This past year has brought upon all businesses and enterprises an unparalleled change and challenge. This was the case at Honeywell, for example, a company with a legacy in innovation and technology for over a century. When I joined the company just months before the pandemic hit we were already in the midst of an intense transformation under the leadership of CEO Darius Adamczyk. This transformation spanned our portfolio and business units. We were already actively working on products and solutions in advanced phases of rollouts that the world has shown a need and demand for pre-pandemic. Those included solutions in edge intelligence, remote operations, quantum computing, warehouse automation, building technologies, safety and health monitoring and of course ESG and climate tech which was based on our exceptional success over the previous decade.

Keep Reading Show less
Jeff Kimbell
Jeff Kimbell is Senior Vice President and Chief Commercial Officer at Honeywell. In this role, he has broad responsibilities to drive organic growth by enhancing global sales and marketing capabilities. Jeff has nearly three decades of leadership experience. Prior to joining Honeywell in 2019, Jeff served as a Partner in the Transformation Practice at McKinsey & Company, where he worked with companies facing operational and financial challenges and undergoing “good to great” transformations. Before that, he was an Operating Partner at Silver Lake Partners, a global leader in technology and held a similar position at Cerberus Capital LP. Jeff started his career as a Manufacturing Team Manager and Engineering Project Manager at Procter & Gamble before becoming a strategy consultant at Bain & Company and holding executive roles at Dell EMC and Transamerica Corporation. Jeff earned a B.S. in electrical engineering at Kansas State University and an M.B.A. at Dartmouth College.

Why does China's '996' overtime culture persist?

A Tencent worker’s open criticism shows why this work schedule is hard to change in Chinese tech.

Excessive overtime is one of the plights Chinese workers are grappling with across sectors.

Photo: VCG/VCG via Getty Images

Workers were skeptical when Chinese Big Tech called off its notorious and prevalent overtime policy: “996,” a 12-hour, six-day work schedule. They were right to be: A recent incident at gaming and social media giant Tencent proves that a deep-rooted overtime culture is hard to change, new policy or not.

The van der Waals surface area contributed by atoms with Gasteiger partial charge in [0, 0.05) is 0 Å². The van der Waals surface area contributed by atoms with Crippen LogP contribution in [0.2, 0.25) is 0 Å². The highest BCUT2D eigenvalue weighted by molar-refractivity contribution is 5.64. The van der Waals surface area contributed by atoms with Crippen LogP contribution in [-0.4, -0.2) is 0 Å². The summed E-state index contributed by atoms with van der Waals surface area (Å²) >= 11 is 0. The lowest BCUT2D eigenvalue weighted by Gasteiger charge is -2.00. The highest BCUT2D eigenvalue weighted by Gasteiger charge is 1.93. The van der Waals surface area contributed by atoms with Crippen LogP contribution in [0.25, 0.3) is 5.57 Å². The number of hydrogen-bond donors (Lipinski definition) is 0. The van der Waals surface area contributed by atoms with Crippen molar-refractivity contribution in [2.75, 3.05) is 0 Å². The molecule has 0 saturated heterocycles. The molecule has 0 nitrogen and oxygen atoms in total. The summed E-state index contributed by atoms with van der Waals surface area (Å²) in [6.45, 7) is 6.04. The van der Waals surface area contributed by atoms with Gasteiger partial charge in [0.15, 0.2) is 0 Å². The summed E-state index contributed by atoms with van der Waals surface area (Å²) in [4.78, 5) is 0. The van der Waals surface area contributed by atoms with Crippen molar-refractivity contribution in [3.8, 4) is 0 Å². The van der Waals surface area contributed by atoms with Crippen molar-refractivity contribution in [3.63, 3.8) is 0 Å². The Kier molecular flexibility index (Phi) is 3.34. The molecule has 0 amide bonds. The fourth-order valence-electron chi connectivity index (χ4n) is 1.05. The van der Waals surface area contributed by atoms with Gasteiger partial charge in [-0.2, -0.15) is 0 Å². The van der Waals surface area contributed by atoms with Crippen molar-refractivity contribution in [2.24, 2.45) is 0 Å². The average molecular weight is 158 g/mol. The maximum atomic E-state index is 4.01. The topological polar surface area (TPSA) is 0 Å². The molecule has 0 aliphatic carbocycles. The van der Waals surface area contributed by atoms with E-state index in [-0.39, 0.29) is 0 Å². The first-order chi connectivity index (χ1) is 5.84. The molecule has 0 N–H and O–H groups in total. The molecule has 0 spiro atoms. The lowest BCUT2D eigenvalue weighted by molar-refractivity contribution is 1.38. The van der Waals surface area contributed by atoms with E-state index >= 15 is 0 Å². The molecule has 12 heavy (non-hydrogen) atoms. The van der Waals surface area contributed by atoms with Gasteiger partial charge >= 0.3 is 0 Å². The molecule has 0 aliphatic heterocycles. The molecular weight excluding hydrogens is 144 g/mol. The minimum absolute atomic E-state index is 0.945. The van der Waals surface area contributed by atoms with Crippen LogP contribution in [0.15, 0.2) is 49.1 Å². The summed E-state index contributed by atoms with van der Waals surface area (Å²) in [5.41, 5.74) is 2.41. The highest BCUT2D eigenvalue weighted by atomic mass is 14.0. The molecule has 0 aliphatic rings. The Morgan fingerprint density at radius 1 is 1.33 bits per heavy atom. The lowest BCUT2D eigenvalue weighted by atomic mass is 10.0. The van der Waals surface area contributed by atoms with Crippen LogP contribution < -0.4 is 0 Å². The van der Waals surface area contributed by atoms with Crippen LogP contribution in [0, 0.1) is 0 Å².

Defiant Tencent worker Zhang Yifei, who openly challenged the company’s overtime culture, reignited wide discussion of the touchy topic this week. What triggered Zhang's criticism, according to his own account, was his team’s positive attitude toward overtime. His team, which falls under WeCom — a business communication and office collaboration tool similar to Slack — announced its in-house Breakthrough Awards. The judges’ comments to one winner highly praised them for logging “over 20 hours of intense work nonstop,” to help meet the deadline for launching a marketing page.

Keep Reading Show less
Shen Lu

Shen Lu covers China's tech industry.

Boost 2

Can Matt Mullenweg save the internet?

He's turning Automattic into a different kind of tech giant. But can he take on the trillion-dollar walled gardens and give the internet back to the people?

Matt Mullenweg, CEO of Automattic and founder of WordPress, poses for Protocol at his home in Houston, Texas.
Photo: Arturo Olmos for Protocol

In the early days of the pandemic, Matt Mullenweg didn't move to a compound in Hawaii, bug out to a bunker in New Zealand or head to Miami and start shilling for crypto. No, in the early days of the pandemic, Mullenweg bought an RV. He drove it all over the country, bouncing between Houston and San Francisco and Jackson Hole with plenty of stops in national parks. In between, he started doing some tinkering.